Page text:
Spending money on rearing pets, especially among urban pet owners in China, increased rapidly this year. A report by Goumin.com, a Chin-based social network site for pet owners, stated that the Chinese had spent around $ 28.6 billion for their pets this year, which is a 19% increase than that in 2018.
It is a surprising fact that people spend a huge chunk of money amid the slowing rate of the country’s economy.
Declining Birth Rate and Increasing Unmarried People
A more interesting insight is that the rise of the pet-rearing culture in China is related to the growing number of unmarried people and the declining birth rate of children in the country.
Since revoking the “one-child” policy in 2016, the Chinese Government now follows a “two-children policy”. The birth rate in the country declined to 15 million babies in 2018, which was China’s lowest figure in the last 6 decades. The birth rate has rapidly declined in 2019.
According to Euromonitor International, a London-based market research company, “China now has the world’s largest dog and cat population of 188 million, overtaking the US in 2018.”
The sharp increase in the pet-rearing culture in China is attributed to the rising number of unmarried people. As analyzed by Goumin.com, “About half of the pet owners across China’s major cities are single and 9 out of 10 consider their pets on par with children or family members.”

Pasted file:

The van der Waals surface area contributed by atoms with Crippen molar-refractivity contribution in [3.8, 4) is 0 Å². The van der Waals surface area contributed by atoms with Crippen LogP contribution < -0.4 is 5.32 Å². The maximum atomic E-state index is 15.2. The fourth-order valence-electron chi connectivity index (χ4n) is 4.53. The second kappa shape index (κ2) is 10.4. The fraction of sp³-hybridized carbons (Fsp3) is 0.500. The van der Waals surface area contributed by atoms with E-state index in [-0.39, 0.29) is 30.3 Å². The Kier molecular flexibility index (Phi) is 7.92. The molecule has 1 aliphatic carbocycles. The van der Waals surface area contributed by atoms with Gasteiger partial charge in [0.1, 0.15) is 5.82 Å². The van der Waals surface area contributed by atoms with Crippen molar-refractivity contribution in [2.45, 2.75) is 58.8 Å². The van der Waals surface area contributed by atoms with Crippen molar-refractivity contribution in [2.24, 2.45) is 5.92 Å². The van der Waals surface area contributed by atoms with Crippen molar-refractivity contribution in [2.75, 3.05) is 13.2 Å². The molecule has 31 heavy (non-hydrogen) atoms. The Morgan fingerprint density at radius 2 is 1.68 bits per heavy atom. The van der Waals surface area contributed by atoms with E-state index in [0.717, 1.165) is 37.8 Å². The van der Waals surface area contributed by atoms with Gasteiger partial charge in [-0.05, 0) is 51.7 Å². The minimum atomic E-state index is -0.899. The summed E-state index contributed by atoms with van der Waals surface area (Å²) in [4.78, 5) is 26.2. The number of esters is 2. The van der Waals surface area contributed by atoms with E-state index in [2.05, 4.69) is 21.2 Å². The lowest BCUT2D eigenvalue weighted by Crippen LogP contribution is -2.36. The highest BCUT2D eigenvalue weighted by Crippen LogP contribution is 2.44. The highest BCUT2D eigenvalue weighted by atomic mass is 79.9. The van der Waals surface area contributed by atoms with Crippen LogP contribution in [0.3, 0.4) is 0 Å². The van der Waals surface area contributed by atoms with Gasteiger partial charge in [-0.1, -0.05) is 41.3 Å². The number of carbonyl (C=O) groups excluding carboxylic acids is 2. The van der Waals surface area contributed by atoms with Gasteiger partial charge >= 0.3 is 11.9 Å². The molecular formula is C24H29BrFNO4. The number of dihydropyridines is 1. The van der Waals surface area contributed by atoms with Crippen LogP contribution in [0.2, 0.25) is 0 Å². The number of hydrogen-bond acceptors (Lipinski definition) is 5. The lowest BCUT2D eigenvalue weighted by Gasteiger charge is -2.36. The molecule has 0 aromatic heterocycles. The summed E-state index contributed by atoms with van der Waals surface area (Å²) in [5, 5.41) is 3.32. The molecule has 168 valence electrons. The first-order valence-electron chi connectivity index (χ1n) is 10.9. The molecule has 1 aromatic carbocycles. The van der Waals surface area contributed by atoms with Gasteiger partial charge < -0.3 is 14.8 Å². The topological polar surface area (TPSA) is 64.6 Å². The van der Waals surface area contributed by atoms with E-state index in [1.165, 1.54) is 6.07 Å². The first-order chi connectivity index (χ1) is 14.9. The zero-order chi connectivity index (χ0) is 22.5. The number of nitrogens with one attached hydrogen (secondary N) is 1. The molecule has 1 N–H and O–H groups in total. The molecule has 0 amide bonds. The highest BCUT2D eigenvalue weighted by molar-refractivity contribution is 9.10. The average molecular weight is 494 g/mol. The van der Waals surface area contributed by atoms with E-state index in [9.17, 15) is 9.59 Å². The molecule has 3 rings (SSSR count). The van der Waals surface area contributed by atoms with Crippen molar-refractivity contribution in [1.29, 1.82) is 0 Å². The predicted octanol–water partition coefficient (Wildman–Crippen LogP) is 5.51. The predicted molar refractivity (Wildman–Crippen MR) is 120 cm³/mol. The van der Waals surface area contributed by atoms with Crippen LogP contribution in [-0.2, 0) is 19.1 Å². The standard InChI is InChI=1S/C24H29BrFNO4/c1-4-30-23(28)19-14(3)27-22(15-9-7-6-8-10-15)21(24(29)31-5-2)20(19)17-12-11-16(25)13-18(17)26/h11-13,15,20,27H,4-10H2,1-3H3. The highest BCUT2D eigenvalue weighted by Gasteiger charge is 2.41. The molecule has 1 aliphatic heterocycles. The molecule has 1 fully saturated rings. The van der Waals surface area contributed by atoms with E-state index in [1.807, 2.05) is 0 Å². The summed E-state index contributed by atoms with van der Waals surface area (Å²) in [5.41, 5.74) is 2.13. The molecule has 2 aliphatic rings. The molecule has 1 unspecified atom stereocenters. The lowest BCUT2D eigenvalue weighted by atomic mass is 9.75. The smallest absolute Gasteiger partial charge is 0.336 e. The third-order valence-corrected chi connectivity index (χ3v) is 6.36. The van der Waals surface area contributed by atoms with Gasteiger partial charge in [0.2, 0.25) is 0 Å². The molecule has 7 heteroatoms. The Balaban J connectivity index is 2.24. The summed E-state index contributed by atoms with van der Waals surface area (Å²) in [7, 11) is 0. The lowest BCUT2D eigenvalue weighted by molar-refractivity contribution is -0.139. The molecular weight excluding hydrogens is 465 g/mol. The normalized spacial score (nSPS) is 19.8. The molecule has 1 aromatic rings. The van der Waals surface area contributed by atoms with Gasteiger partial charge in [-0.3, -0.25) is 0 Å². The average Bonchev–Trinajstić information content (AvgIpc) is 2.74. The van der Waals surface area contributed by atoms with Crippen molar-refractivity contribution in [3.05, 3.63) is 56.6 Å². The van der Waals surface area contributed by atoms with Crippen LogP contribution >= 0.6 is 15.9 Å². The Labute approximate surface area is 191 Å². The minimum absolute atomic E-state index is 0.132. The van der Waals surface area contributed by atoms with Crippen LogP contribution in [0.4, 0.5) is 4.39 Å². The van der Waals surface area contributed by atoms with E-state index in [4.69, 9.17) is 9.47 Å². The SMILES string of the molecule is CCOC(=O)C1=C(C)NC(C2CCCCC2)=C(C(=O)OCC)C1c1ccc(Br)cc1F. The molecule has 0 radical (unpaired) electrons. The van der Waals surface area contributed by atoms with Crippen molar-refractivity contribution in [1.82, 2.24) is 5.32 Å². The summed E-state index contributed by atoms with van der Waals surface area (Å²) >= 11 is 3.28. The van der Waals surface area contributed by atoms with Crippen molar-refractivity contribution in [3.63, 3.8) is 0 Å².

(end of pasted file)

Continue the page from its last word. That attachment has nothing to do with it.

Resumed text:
Changing Pet-Rearing Culture and Its Impacts
The new development of the pet-rearing culture in China negates the Western stereotype of portraying the country an evil to dogs. Domestically, the rise in the number of pet lovers has had a big impact on changing the mindset of the Chinese people regarding pets.
Having a dog as a pet was considered illegal in Beijing, as it was the symbol of bourgeois culture; however, this perspective is now changing. According to Goumin.com, “Almost half of dogs and cats adopted in urban areas this year have been by Chinese born in the 1990s and 88 percent of caretakers are women.”
As per a media report, “By 2024, China is likely to have 248 million pet dogs and cats compared to 172 million in the US.” This offers big opportunities for pet food producing companies, including Mars Petcare US and Nestle Purina Petcare. These companies are likely to expand their business in China.
Moreover, the rise in the demand for pets in China is likely to increase the number of puppy mills, thus causing over breeding and inbreeding of dogs and thus, putting the lives of these animals at risk.
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